Price push reaching to outer Summit County
Editor’s note: this is the third of a three-part series analyzing the most recent report put out by the Park City Board of Realtors on the housing market. The third-quarter report statistics are current to October.
Summit County home prices have risen over the last year while sales have decreased. This trend has been followed in Park City proper, throughout Summit County and into Wasatch and Morgan Counties.
"The numbers on properties are going up considerably and, obviously, as those prices are going up you’re seeing a change in the number of units sold," said Seaton Prince, MLS director for the Park City Board of Realtors. "You’re hitting that price point where things are leveling off. The value is still there so people are still buying, but it’s reaching the point where it’s pushing more people over to the Kamas Valley and Coalville areas."
Prince said the success of the Park City real estate market has pushed the prices of homes in outlying areas higher.
"Beyond Park City, the Heber Valley and Midway are benefiting greatly from it," he said. "But the Kamas Valley is also benefiting from pressure in the Heber Valley. They’re getting it from both sides. From the Kamas Valley over to Coalville there are about the best price-point values you can get."
Last year 68 single-family residences sold in Pinebrook for an average price of $624,609. While prices in 2006 have increased to $830,372, sales have dropped to 44.
Pinebrook condominiums, on the other hand, have increased in sales from 59 last year to 76 during the same period in 2006, with prices still rising from $249,406 to $367,318.
Vacant lots have gone from 11 sales to 13, while increasing from $204,445 to $336,408.
Summit Park had one of the most dramatic changes in the county in it’s increase in the average price for vacant land. The growth from $62,146 to $173,512, an increase of 280 percent, is only surpassed by that in the Coalville area.
Another sharp change came in condominium sales, which dropped from nine to one, yet still increased in average price from $230,556 to $300,000.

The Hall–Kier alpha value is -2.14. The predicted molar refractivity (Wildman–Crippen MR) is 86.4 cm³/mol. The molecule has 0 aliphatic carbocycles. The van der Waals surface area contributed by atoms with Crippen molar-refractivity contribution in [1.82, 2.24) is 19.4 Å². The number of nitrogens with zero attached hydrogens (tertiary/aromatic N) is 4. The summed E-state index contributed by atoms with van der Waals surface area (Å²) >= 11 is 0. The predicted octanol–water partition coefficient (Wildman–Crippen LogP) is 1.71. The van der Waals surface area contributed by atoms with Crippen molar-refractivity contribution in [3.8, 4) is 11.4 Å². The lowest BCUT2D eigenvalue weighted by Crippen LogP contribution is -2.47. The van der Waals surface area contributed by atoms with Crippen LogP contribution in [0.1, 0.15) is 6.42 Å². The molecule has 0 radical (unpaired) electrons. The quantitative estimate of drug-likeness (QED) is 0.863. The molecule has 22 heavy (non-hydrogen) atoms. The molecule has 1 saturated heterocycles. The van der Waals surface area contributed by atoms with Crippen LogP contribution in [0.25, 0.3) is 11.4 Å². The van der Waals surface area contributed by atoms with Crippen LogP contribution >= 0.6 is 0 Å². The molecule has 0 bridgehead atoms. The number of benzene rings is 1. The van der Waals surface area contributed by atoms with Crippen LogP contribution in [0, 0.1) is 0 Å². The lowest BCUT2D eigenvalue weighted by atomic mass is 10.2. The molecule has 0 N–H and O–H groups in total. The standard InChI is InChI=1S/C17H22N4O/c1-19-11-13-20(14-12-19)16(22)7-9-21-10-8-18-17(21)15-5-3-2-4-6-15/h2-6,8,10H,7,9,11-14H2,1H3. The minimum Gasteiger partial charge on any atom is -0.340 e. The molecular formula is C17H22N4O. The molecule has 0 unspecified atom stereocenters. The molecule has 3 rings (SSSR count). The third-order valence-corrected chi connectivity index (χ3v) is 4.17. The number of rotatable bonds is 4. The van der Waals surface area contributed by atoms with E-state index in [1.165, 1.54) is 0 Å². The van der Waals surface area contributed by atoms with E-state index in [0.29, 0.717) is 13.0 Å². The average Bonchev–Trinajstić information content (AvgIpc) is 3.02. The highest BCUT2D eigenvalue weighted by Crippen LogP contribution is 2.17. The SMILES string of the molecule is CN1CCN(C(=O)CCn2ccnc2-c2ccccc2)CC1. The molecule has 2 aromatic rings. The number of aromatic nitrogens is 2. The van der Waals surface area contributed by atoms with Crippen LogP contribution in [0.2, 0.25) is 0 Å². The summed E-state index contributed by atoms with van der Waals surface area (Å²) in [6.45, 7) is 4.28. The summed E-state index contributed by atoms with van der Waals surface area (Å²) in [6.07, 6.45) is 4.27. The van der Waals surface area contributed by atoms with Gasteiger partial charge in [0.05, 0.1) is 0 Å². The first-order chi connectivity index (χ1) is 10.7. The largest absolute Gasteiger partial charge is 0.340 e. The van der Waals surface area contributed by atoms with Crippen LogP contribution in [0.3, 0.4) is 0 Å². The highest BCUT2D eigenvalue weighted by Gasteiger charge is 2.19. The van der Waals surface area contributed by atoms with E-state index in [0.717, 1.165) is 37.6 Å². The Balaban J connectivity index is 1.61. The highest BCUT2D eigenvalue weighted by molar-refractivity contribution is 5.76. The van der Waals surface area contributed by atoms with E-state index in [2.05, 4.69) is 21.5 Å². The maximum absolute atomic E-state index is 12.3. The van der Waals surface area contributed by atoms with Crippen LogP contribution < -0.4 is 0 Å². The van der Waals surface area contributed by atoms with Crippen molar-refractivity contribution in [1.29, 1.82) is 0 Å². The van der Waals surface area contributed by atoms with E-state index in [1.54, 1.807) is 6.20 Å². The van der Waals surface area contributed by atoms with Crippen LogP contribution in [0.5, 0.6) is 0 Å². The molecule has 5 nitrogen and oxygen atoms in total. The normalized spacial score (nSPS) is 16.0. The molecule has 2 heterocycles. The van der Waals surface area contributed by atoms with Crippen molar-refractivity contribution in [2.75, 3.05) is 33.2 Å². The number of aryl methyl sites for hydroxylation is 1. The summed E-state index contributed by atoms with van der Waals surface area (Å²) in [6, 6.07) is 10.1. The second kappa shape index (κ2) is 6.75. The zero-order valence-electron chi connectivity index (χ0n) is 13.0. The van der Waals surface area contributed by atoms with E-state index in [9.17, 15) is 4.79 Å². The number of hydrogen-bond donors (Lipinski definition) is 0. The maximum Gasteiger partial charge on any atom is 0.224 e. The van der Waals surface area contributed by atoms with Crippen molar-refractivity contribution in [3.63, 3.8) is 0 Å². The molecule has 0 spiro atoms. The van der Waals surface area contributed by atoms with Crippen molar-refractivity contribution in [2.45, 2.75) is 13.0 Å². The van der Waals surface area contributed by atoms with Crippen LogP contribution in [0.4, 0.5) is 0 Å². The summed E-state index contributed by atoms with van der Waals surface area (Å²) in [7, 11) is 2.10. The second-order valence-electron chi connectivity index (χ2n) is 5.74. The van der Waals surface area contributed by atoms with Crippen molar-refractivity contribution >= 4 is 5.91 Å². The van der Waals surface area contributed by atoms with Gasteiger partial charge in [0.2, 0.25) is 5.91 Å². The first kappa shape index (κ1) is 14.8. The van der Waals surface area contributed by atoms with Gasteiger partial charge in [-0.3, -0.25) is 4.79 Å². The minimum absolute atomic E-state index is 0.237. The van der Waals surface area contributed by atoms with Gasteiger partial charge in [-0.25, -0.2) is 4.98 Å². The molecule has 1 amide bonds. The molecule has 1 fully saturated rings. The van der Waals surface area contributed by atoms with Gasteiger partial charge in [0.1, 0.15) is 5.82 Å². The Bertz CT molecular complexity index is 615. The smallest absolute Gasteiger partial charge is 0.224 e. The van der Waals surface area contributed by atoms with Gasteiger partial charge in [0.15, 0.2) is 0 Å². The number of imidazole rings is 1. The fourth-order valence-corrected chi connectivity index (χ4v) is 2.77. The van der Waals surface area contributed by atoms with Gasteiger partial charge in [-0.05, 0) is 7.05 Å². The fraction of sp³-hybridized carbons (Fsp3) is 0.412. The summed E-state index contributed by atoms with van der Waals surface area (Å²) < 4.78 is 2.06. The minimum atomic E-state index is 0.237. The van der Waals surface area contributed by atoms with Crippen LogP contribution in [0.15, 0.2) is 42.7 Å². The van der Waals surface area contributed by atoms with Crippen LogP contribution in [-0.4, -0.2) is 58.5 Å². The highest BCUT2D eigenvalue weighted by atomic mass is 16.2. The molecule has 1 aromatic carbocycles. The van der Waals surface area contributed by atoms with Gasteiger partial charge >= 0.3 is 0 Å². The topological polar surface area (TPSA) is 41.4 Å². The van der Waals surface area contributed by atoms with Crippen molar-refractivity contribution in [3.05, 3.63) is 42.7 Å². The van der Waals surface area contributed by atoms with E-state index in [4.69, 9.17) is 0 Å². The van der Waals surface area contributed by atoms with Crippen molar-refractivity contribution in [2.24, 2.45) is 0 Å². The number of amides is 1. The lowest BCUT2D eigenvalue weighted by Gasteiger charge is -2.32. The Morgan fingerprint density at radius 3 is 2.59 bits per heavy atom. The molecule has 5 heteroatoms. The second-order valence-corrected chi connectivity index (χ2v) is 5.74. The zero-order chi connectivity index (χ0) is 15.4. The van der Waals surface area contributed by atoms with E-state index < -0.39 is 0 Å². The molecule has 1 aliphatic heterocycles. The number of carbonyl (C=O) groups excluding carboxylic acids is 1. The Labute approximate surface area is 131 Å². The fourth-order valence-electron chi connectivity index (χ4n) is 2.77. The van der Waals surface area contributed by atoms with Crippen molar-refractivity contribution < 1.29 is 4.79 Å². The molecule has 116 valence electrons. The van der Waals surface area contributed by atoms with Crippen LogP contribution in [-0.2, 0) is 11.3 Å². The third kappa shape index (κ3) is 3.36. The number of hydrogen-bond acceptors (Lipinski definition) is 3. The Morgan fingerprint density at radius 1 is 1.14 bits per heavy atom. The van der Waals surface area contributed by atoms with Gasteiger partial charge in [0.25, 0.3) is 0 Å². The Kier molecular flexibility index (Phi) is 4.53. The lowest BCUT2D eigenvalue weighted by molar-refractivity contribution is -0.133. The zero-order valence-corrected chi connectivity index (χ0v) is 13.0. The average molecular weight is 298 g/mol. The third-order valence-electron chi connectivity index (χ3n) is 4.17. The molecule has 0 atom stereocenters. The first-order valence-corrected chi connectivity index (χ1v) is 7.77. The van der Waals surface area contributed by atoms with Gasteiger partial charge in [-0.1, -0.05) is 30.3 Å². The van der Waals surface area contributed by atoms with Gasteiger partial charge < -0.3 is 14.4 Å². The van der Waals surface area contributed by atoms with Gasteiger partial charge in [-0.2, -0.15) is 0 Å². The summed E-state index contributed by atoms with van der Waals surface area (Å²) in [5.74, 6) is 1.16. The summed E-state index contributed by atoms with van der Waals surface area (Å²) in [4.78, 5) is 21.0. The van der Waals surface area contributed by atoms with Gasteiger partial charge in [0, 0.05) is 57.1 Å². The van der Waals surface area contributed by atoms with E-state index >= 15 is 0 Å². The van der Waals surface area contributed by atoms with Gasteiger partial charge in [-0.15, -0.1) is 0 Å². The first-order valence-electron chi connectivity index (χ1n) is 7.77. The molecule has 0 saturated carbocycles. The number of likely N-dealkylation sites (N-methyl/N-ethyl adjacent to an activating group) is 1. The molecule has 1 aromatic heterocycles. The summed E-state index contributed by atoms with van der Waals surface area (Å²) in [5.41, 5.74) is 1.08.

Single-family residence sales in Jeremy Ranch dropped from 89 to 40, with average prices growing from $583,020 to $768,758 respectively. Condo sales rose from 11 to 13 with prices increasing from $379,041 to $473,902. Vacant lot sales fell from 20 to three and rose in average price from $350,265 to $459,667.
Home prices in the area nearly doubled in the last year, rising from $670,963 to $1.13 million, while sales dropped from 36 to 29.
Vacant lot sales more than halved from 115 to 50, with a slight increase in price from $428,607 to $476,761.
Trailside Park homes followed the trend, swelling prices from $581,040 to $780,714 and watching sales drop from 48 to 28. Vacant lots did the same, going from $282,444 to $308,300 with sales falling from nine to five.
Single-family residences went against the grain by increasing sales from 13 to 21, although prices also rose from $1.83 million to $2.12 million. Vacant lot sales fell, however, from 198 to 141, while prices jumped from $567,456 to $604,044.
Jordanelle West and East
The West Side of Jordanelle has had no sales of single-family homes so far this year after having three sales last year. The East decreased sales from 18 to 16 with a price increase of just under $200,000.
The West did see a significant drop in vacant lot sales, going from 10 to one, while the East shot up from 46 to 79.
The Kamas Valley rose slightly in single-family residence sales from 70 to 72 with prices up from $370,801 to $529,937. Condo sales jumped from zero to nine and vacant lot sales jumped from 81 to 125 with the average price going from $284,543 to $332,139.
"I think the opening of more product over there, more homes, more condos, and subdividing more of the land, certainly makes the access easier," Prince said. "The price point of properties in the Kamas Valley is rising because people want to be near Park City but don’t want to pay Park City prices."
In the Woodland and Francis areas 15 houses have been sold so far this year, compared with 23 during the same period last year, with respective average prices of $868,037 and $287,026.
Sales in Kamas and Marion went up from 22 to 29, with a price drop from $465,014 to $320,488.
Oakley and Weber Canyon sold 25 homes last year, 22 this year, with average prices going from $364,968 to $396,261, while Peoa and Brown’s Canyon saw zero sales up to 2005’s third quarter, but have seen six sales so far in 2006.
Coalville and the surrounding areas followed the same pattern of Kamas Valley. Sales increased from 18 to 21 with a price hike from $269,442 to $289,963. Vacant lot sales in the area made one of the largest price jumps, running from $42,670 to $178,329.
Support Local Journalism
Support Local Journalism
Readers around Park City and Summit County make the Park Record's work possible. Your financial contribution supports our efforts to deliver quality, locally relevant journalism.
Now more than ever, your support is critical to help us keep our community informed about the evolving coronavirus pandemic and the impact it is having locally. Every contribution, however large or small, will make a difference.
Each donation will be used exclusively for the development and creation of increased news coverage.
Start a dialogue, stay on topic and be civil.
If you don't follow the rules, your comment may be deleted.
User Legend: Moderator Trusted User
Park City Mountain Resort owner Vail Resorts said the sales of season passes rose sharply through the middle of September as compared to the previous year.